IMPORTANCE OF PRENATAL CARE
Prenatal care provides health care to you and your growing baby to help you both stay healthy during your pregnancy. Women who receive this type of care typically have fewer problems throughout their pregnancy, during labor and delivery, and postpartum. Unfortunately, women who do not receive prenatal care are three times more likely to have a baby that is low birth weight and their baby is 5 times more likely to have complications at birth, including death. To reduce the risk of these unpleasant outcomes occurring, it is important to regularly attend your prenatal visits to allow physicians to determine if the pregnancy presents any risks and, if so, address any complications that arise early on.
Before you begin your prenatal care, it is important that you find a physician that you are comfortable with so that you are free to discuss any questions or concerns that arise. When considering physicians, it may be beneficial to get a better understanding of what prenatal services are included in your health coverage and what physicians are within your network. If you do not have health insurance, you can apply for Medicaid coverage which would last throughout the entire duration of your pregnancy and two months following its end.
Usually during your first prenatal care visit, the doctor will confirm your pregnancy through means of an ultrasound or blood test, conduct a physical exam, conduct a pelvic exam and PAP, calculate your due date, and prescribe prenatal supplements and vitamins such as folic acid. It is important for you to follow along with your prescribed supplement regimen as folic acid lowers the risk of the baby developing a genetic defect. Following this initial visit, you will have continued prenatal appointments throughout your pregnancy.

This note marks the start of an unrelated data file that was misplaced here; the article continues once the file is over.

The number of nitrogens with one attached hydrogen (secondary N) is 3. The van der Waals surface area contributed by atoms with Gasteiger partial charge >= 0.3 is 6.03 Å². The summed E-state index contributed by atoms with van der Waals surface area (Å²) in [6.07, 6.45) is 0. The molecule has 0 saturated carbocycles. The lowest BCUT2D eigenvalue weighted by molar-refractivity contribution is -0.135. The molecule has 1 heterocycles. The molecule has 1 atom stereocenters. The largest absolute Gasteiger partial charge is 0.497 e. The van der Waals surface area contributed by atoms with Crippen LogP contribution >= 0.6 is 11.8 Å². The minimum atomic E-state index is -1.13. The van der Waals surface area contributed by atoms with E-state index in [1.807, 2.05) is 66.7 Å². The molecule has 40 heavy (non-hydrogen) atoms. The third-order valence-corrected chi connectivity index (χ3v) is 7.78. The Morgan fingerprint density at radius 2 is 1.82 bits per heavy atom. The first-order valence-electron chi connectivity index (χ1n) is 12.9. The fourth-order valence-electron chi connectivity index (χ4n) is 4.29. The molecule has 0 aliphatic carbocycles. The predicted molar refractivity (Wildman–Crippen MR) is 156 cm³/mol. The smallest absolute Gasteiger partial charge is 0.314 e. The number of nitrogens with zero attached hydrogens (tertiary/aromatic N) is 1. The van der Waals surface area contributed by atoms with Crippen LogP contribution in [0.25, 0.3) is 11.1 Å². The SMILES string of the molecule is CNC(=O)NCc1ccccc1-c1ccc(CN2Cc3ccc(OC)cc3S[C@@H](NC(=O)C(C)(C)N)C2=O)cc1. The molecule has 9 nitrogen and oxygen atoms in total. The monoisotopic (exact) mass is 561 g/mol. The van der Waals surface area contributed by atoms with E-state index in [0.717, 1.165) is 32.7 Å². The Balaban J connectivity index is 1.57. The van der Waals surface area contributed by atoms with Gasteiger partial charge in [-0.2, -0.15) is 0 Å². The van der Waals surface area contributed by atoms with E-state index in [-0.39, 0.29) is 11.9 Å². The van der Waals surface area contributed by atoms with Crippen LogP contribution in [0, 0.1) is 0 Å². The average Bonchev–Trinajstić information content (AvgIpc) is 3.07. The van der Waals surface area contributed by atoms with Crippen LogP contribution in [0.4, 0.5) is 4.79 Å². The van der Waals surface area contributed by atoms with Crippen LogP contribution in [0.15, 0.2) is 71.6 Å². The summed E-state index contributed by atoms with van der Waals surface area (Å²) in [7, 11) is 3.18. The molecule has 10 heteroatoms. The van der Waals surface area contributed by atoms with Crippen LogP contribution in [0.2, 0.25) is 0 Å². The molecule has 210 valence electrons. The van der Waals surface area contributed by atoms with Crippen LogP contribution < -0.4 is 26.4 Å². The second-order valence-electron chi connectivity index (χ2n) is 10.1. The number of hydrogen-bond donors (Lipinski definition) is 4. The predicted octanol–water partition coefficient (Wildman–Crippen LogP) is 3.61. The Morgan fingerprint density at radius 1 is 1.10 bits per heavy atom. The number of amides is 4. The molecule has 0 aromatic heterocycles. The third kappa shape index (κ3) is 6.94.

Please let your doctor know if you have a substance abuse disorder. Specifically for more information on opioid abuse during pregnancy visit the March of Dimes website by CLICKING HERE.
Taking Care of Yourself During Pregnancy:
• Eat a well-balanced diet: Reduce your consumption of saturated fats. Consume vegetables, whole grains, and calcium rich foods.
• Get in at least 2 and a half hours of aerobic exercise a week.
• Ensure that you gain a healthy amount of weight. Your doctor can help you determine a target goal.
• Drink plenty of water.
• Do not eat under-cooked or uncooked meats or poultry.
• Do not eat fish that have a high Mercury content including swordfish, king mackerel, shark and tilefish.
• Do not smoke, do not do drugs and do not drink alcohol as consumption can lead to harm, birth defects, and death: If there is an addiction already established it is important to inform your physician to receive assistance to aid in quitting.
• Learn how to effectively reduce stress.
• Get an appropriate amount of sleep.
Additional Prenatal Care Resources:
• Please visit womenshealth.gov prenatal care website to learn about additional lifestyle, diet, and other recommendations to support your prenatal care.
• For prenatal care financial assistance CLICK HERE to visit MI Bridges through the State of Michigan.
• Visit the March of Dimes website for additional prenatal care information.